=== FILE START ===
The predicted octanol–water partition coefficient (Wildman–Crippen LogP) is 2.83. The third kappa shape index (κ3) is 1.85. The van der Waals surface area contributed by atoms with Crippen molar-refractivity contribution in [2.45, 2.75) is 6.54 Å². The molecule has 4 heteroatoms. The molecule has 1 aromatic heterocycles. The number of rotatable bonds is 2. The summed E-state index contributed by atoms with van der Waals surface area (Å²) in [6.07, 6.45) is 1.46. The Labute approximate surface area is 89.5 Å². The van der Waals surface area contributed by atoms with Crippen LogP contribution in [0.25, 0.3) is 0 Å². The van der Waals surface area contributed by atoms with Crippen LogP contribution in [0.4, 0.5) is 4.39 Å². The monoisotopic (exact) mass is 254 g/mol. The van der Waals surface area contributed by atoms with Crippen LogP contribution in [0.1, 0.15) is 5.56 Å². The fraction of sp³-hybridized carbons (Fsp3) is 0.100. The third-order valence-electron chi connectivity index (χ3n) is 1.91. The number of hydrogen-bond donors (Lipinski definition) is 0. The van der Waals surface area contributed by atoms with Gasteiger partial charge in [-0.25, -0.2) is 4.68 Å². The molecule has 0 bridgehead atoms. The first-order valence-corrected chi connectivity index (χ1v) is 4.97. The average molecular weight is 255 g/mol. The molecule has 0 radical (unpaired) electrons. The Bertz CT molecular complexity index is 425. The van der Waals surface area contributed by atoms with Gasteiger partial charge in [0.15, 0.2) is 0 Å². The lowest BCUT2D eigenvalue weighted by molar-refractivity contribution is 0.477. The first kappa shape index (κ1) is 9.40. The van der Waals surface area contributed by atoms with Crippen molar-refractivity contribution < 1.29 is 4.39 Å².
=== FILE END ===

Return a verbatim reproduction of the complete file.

The predicted octanol–water partition coefficient (Wildman–Crippen LogP) is 2.83. The third kappa shape index (κ3) is 1.85. The van der Waals surface area contributed by atoms with Crippen molar-refractivity contribution in [2.45, 2.75) is 6.54 Å². The molecule has 4 heteroatoms. The molecule has 1 aromatic heterocycles. The number of rotatable bonds is 2. The summed E-state index contributed by atoms with van der Waals surface area (Å²) in [6.07, 6.45) is 1.46. The Labute approximate surface area is 89.5 Å². The van der Waals surface area contributed by atoms with Crippen LogP contribution in [0.25, 0.3) is 0 Å². The van der Waals surface area contributed by atoms with Crippen LogP contribution in [0.4, 0.5) is 4.39 Å². The monoisotopic (exact) mass is 254 g/mol. The van der Waals surface area contributed by atoms with Crippen LogP contribution in [0.1, 0.15) is 5.56 Å². The fraction of sp³-hybridized carbons (Fsp3) is 0.100. The third-order valence-electron chi connectivity index (χ3n) is 1.91. The number of hydrogen-bond donors (Lipinski definition) is 0. The van der Waals surface area contributed by atoms with Gasteiger partial charge in [-0.25, -0.2) is 4.68 Å². The molecule has 0 bridgehead atoms. The first-order valence-corrected chi connectivity index (χ1v) is 4.97. The average molecular weight is 255 g/mol. The molecule has 0 radical (unpaired) electrons. The Bertz CT molecular complexity index is 425. The van der Waals surface area contributed by atoms with Gasteiger partial charge in [0.15, 0.2) is 0 Å². The lowest BCUT2D eigenvalue weighted by molar-refractivity contribution is 0.477. The first kappa shape index (κ1) is 9.40. The van der Waals surface area contributed by atoms with Crippen molar-refractivity contribution < 1.29 is 4.39 Å².